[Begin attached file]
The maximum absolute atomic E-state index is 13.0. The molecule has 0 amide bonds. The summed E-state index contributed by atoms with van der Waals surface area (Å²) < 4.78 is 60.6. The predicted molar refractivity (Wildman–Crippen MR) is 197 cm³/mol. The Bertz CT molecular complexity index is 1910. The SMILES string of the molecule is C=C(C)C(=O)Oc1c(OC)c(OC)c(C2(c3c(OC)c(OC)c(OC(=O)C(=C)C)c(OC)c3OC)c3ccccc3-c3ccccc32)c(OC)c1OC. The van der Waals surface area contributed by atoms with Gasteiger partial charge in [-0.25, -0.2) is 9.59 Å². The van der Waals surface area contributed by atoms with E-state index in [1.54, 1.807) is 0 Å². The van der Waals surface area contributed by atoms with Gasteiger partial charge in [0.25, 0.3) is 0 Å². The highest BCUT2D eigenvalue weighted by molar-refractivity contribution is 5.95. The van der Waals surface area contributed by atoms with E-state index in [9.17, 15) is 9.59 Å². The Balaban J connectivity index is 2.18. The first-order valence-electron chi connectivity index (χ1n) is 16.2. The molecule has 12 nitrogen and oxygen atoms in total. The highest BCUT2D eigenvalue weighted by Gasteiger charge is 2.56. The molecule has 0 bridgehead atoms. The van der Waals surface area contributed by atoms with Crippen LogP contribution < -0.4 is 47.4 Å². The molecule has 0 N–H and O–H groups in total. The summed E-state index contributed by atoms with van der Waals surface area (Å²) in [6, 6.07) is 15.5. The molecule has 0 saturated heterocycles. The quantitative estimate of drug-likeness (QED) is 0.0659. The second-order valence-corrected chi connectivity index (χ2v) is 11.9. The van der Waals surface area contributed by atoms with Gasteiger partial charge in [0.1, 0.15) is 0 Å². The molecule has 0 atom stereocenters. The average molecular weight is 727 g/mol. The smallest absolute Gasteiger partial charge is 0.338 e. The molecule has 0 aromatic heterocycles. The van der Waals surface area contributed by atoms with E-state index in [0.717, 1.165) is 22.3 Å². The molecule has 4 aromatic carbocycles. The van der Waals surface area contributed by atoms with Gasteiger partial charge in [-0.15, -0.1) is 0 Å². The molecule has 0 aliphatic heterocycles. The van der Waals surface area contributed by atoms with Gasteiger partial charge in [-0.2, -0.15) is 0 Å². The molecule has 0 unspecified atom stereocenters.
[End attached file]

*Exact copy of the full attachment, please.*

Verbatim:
The maximum absolute atomic E-state index is 13.0. The molecule has 0 amide bonds. The summed E-state index contributed by atoms with van der Waals surface area (Å²) < 4.78 is 60.6. The predicted molar refractivity (Wildman–Crippen MR) is 197 cm³/mol. The Bertz CT molecular complexity index is 1910. The SMILES string of the molecule is C=C(C)C(=O)Oc1c(OC)c(OC)c(C2(c3c(OC)c(OC)c(OC(=O)C(=C)C)c(OC)c3OC)c3ccccc3-c3ccccc32)c(OC)c1OC. The van der Waals surface area contributed by atoms with Gasteiger partial charge in [-0.25, -0.2) is 9.59 Å². The van der Waals surface area contributed by atoms with E-state index in [1.54, 1.807) is 0 Å². The van der Waals surface area contributed by atoms with Gasteiger partial charge in [0.25, 0.3) is 0 Å². The highest BCUT2D eigenvalue weighted by molar-refractivity contribution is 5.95. The van der Waals surface area contributed by atoms with E-state index in [9.17, 15) is 9.59 Å². The Balaban J connectivity index is 2.18. The first-order valence-electron chi connectivity index (χ1n) is 16.2. The molecule has 12 nitrogen and oxygen atoms in total. The highest BCUT2D eigenvalue weighted by Gasteiger charge is 2.56. The molecule has 0 bridgehead atoms. The van der Waals surface area contributed by atoms with Crippen LogP contribution < -0.4 is 47.4 Å². The molecule has 0 N–H and O–H groups in total. The summed E-state index contributed by atoms with van der Waals surface area (Å²) in [6, 6.07) is 15.5. The molecule has 0 saturated heterocycles. The quantitative estimate of drug-likeness (QED) is 0.0659. The second-order valence-corrected chi connectivity index (χ2v) is 11.9. The van der Waals surface area contributed by atoms with Gasteiger partial charge in [0.1, 0.15) is 0 Å². The molecule has 0 atom stereocenters. The average molecular weight is 727 g/mol. The smallest absolute Gasteiger partial charge is 0.338 e. The molecule has 0 aromatic heterocycles. The van der Waals surface area contributed by atoms with E-state index in [0.717, 1.165) is 22.3 Å². The molecule has 4 aromatic carbocycles. The van der Waals surface area contributed by atoms with Gasteiger partial charge in [-0.15, -0.1) is 0 Å². The molecule has 0 aliphatic heterocycles. The van der Waals surface area contributed by atoms with Gasteiger partial charge in [-0.2, -0.15) is 0 Å². The molecule has 0 unspecified atom stereocenters.